Today I went to morning report as usual. Overnight they had a transfer for a uterine rupture. It was a patient with 2 prior pregnancies (vaginal deliveries) who developed severe abdominal pain at about 7 cm dilation. The baby ended up dying and when brought to the OR at this district hospital she was noted to have a posterior uterine rupture. Very strange since she’s had no history of uterine manipulation or surgeries of any sort (that can weaken the uterine muscle and make it easier to tear during labor). The district hospital called CHUK to transfer the patient as the rupture extended into the broad ligament and they couldn’t get control of the bleeding. So they recommended tying a tourniquet around the uterus and transfer her immediately. That is something I’ve never heard of. A tourniquet around the uterus- the chief took pictures, thank goodness because I couldn’t wrap my head around a giant orange tourniquet around the uterus. I’d imagine this is what they must do in the army for acute control of bleeding. Well it worked and probably saved her life. The chief resident overnight did a hysterectomy when she arrived. Apparently the ureter was injured at some point during this whole ordeal so urology was called in to repair and place stents. IMPRESSED. The patient was extubated awake and talking by the time we rolled in for morning report. Also- in other news, the critical patient from yesterday is still alive! Still on pressors and unable to maintain oxygen saturation on a ventilator but alive nonetheless. She probably had a massive CVA. Not sure what her quality of like will be if she survives. Next was a transfer for GTN. Another GTN. JEEZ! This patient is 25 with no children and a huge cancerous uterus now invading her bladder and rectum. She is also thrombocytopenic and severely anemic due to melena (bloody bowel movements) and hematuria (blood in urine). So because of her instability she cannot get chemo which could possibly shrink the tumor down to make her a better surgical candidate and obviously no one wants to operate with the tumors invading into everything. THE CONUNDRUM! We had a heated debate and kind of left things up in the air. No plan as of yet but I feel like you have to mull this over just a bit. She will possibly die if they operate now and chemo may not be a feasible option at this time.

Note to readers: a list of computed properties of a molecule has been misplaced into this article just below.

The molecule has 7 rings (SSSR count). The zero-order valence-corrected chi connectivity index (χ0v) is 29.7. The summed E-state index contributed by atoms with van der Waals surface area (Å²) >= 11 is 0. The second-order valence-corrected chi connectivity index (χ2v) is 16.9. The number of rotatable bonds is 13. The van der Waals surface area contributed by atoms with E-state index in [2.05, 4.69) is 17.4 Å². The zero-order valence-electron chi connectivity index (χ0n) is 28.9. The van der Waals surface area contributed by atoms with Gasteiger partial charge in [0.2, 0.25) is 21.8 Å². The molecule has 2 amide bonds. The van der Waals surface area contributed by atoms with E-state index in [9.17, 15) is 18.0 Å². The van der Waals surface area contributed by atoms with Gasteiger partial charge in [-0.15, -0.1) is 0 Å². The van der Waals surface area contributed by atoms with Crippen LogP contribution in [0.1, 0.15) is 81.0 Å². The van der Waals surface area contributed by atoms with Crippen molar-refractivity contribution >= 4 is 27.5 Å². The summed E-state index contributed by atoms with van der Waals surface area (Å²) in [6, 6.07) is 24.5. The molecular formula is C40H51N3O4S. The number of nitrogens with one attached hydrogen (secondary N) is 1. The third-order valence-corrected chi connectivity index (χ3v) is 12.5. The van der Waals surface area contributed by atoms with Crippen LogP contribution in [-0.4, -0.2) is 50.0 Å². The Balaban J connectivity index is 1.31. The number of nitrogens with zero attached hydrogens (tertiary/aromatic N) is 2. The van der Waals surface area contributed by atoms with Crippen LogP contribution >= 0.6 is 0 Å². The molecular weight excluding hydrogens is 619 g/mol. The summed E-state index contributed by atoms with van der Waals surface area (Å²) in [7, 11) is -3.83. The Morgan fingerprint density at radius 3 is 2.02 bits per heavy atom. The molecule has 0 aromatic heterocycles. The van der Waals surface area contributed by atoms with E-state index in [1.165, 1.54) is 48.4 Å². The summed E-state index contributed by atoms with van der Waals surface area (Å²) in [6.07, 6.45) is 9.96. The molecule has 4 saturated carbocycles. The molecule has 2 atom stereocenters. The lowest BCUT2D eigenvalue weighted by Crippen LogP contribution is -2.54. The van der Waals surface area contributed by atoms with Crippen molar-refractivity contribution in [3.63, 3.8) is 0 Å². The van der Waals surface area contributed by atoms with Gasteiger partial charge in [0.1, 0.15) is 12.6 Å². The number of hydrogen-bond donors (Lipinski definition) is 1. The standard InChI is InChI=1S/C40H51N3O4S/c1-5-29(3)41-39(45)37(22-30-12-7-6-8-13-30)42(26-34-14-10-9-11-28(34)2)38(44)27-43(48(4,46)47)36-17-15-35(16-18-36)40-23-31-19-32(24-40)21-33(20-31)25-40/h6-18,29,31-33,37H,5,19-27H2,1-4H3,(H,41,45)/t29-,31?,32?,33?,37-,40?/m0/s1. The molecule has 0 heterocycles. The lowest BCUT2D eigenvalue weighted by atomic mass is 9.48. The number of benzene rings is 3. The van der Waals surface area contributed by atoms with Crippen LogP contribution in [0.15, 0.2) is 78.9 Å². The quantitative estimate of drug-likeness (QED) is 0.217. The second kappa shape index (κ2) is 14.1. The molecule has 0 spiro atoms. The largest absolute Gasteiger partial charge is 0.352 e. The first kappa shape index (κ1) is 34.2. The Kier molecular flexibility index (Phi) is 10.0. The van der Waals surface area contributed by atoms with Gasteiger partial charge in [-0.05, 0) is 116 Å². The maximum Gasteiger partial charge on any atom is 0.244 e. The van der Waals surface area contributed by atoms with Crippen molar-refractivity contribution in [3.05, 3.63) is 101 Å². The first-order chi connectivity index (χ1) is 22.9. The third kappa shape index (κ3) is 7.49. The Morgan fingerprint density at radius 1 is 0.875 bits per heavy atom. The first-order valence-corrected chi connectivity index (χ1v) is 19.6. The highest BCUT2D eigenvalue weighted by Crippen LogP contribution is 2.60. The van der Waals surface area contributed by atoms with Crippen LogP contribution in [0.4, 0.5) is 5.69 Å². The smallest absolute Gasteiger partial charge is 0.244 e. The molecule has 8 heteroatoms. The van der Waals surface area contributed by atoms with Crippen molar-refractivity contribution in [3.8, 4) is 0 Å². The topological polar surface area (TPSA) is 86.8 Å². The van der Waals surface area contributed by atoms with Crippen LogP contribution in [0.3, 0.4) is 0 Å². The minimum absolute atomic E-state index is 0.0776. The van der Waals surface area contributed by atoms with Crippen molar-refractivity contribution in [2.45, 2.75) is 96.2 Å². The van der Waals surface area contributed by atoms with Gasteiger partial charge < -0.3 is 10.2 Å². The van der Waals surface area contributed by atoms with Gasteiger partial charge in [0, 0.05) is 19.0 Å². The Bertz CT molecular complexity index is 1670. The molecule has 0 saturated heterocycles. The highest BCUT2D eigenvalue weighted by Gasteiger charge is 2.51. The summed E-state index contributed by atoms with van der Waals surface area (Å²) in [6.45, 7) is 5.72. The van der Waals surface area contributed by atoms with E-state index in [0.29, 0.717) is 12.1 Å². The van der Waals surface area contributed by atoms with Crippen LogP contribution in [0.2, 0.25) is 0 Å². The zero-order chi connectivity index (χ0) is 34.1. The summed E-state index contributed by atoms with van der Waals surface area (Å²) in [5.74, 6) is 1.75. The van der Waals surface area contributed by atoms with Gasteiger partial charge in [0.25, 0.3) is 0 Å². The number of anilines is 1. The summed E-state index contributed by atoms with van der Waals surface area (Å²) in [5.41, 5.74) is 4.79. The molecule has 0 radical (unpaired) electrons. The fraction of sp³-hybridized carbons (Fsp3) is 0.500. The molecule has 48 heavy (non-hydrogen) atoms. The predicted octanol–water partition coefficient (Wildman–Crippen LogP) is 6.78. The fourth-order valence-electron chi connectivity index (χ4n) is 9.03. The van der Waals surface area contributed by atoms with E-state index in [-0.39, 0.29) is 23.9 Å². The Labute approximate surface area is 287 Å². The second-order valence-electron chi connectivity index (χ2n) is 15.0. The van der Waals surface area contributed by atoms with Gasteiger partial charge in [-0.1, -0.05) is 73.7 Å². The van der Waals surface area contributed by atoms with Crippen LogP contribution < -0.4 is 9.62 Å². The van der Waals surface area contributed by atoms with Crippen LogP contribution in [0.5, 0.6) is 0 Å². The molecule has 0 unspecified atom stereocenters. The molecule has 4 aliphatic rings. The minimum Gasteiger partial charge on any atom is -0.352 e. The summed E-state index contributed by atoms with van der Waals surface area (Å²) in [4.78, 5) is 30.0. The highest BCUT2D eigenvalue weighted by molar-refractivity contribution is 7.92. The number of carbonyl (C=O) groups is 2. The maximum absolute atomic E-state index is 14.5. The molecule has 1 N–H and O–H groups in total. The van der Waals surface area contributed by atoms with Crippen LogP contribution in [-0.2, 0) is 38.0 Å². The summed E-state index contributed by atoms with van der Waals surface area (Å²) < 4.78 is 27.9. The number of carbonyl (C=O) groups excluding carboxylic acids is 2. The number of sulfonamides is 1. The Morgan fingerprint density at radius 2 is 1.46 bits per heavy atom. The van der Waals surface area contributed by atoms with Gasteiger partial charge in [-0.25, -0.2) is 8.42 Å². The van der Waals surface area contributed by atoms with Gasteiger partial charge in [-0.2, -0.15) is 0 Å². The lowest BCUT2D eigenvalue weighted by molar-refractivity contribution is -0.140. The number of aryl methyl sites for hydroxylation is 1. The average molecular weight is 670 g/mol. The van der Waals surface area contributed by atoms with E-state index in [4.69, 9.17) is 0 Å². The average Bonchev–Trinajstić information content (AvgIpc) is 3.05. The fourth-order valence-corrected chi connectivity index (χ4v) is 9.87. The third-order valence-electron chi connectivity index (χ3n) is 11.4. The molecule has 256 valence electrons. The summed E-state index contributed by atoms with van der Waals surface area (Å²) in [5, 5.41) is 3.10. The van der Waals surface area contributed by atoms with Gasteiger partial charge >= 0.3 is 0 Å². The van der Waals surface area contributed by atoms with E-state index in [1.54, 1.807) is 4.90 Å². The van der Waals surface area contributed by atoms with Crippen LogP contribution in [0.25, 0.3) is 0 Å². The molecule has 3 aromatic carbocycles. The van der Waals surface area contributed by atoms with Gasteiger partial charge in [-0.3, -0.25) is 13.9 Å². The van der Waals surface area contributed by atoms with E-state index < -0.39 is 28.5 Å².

Next, I sat in on their resident meeting. It was 4 hours!!!!!!!! I won’t go into specifics but their concerns are very different from ours back home. They just want a vaginal probe, better ways to evaluate competencies, and to only rotate at hospitals which provide some sort of education. Sounds simple enough. They are also very vocal. It felt as though every single resident spoke. I think back to our resident meetings where you can hear crickets and lasts < 1 hr unless there is some bombshell news to discuss.

The meeting ended at noon. I was literally dying from heat with my white coat on and all 45 residents piled on eachother in this tiny room with no air conditioning. I ran out when it was over to get some fresh air. Magnifique found me in my secret snack spot over looking the rest of the departments and asked me what I was doing for the day…”eh nothing planned I guess.” I told him. So he invited me to the hotel Serena across the street for a conference. The Rwandan Medical Association. They were having a conference on medical emergencies in the context of Rwanda. So all these Rwandan physicians were in this conference hall collaborating and learning. It was great! Of course Magnifique was on some committee for this organization and coordinated the event. He’s such a busy body. He stretches himself way too thin and does everything super fast including speak! It all comes from a good place but it still makes me laugh. In any case it was a great experience and I’m glad I was invited to participate.